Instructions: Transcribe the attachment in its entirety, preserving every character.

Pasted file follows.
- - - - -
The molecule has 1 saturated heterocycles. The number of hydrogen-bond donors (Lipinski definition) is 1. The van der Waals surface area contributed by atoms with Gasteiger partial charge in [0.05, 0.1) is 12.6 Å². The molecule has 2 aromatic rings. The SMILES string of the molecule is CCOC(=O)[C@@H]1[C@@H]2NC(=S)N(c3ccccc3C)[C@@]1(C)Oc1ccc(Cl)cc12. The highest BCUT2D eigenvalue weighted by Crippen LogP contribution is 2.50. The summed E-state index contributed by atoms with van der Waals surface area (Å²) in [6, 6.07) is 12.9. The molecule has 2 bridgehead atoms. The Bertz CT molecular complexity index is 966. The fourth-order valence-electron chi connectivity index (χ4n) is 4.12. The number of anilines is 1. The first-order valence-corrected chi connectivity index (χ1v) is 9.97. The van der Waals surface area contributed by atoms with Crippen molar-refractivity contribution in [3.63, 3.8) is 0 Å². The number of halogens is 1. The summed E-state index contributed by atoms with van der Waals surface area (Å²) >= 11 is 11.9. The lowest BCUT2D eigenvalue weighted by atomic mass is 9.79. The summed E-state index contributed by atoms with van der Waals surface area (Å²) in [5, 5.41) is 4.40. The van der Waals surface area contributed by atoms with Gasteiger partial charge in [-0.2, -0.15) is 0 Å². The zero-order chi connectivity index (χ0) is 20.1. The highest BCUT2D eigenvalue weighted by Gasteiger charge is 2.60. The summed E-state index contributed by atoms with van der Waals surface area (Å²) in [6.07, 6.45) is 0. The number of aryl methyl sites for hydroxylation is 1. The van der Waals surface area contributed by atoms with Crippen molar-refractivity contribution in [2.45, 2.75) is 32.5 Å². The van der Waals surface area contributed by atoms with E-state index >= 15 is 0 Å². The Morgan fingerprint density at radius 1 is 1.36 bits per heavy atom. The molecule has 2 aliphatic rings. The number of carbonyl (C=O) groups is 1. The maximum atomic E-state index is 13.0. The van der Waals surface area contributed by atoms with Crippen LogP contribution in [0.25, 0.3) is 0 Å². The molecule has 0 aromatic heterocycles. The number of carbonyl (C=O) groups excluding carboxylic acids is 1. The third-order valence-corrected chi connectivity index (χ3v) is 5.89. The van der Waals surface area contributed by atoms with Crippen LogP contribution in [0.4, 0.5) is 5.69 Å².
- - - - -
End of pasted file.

The molecule has 1 saturated heterocycles. The number of hydrogen-bond donors (Lipinski definition) is 1. The van der Waals surface area contributed by atoms with Gasteiger partial charge in [0.05, 0.1) is 12.6 Å². The molecule has 2 aromatic rings. The SMILES string of the molecule is CCOC(=O)[C@@H]1[C@@H]2NC(=S)N(c3ccccc3C)[C@@]1(C)Oc1ccc(Cl)cc12. The highest BCUT2D eigenvalue weighted by Crippen LogP contribution is 2.50. The summed E-state index contributed by atoms with van der Waals surface area (Å²) in [6, 6.07) is 12.9. The molecule has 2 bridgehead atoms. The Bertz CT molecular complexity index is 966. The fourth-order valence-electron chi connectivity index (χ4n) is 4.12. The number of anilines is 1. The first-order valence-corrected chi connectivity index (χ1v) is 9.97. The van der Waals surface area contributed by atoms with Crippen molar-refractivity contribution in [3.63, 3.8) is 0 Å². The number of halogens is 1. The summed E-state index contributed by atoms with van der Waals surface area (Å²) >= 11 is 11.9. The lowest BCUT2D eigenvalue weighted by atomic mass is 9.79. The summed E-state index contributed by atoms with van der Waals surface area (Å²) in [5, 5.41) is 4.40. The van der Waals surface area contributed by atoms with Gasteiger partial charge in [-0.2, -0.15) is 0 Å². The zero-order chi connectivity index (χ0) is 20.1. The highest BCUT2D eigenvalue weighted by Gasteiger charge is 2.60. The summed E-state index contributed by atoms with van der Waals surface area (Å²) in [6.07, 6.45) is 0. The number of aryl methyl sites for hydroxylation is 1. The van der Waals surface area contributed by atoms with Crippen molar-refractivity contribution in [2.45, 2.75) is 32.5 Å². The van der Waals surface area contributed by atoms with E-state index >= 15 is 0 Å². The Morgan fingerprint density at radius 1 is 1.36 bits per heavy atom. The molecule has 2 aliphatic rings. The number of carbonyl (C=O) groups is 1. The maximum atomic E-state index is 13.0. The van der Waals surface area contributed by atoms with Crippen LogP contribution in [0.25, 0.3) is 0 Å². The molecule has 0 aromatic heterocycles. The number of carbonyl (C=O) groups excluding carboxylic acids is 1. The third-order valence-corrected chi connectivity index (χ3v) is 5.89. The van der Waals surface area contributed by atoms with Crippen LogP contribution in [0.4, 0.5) is 5.69 Å².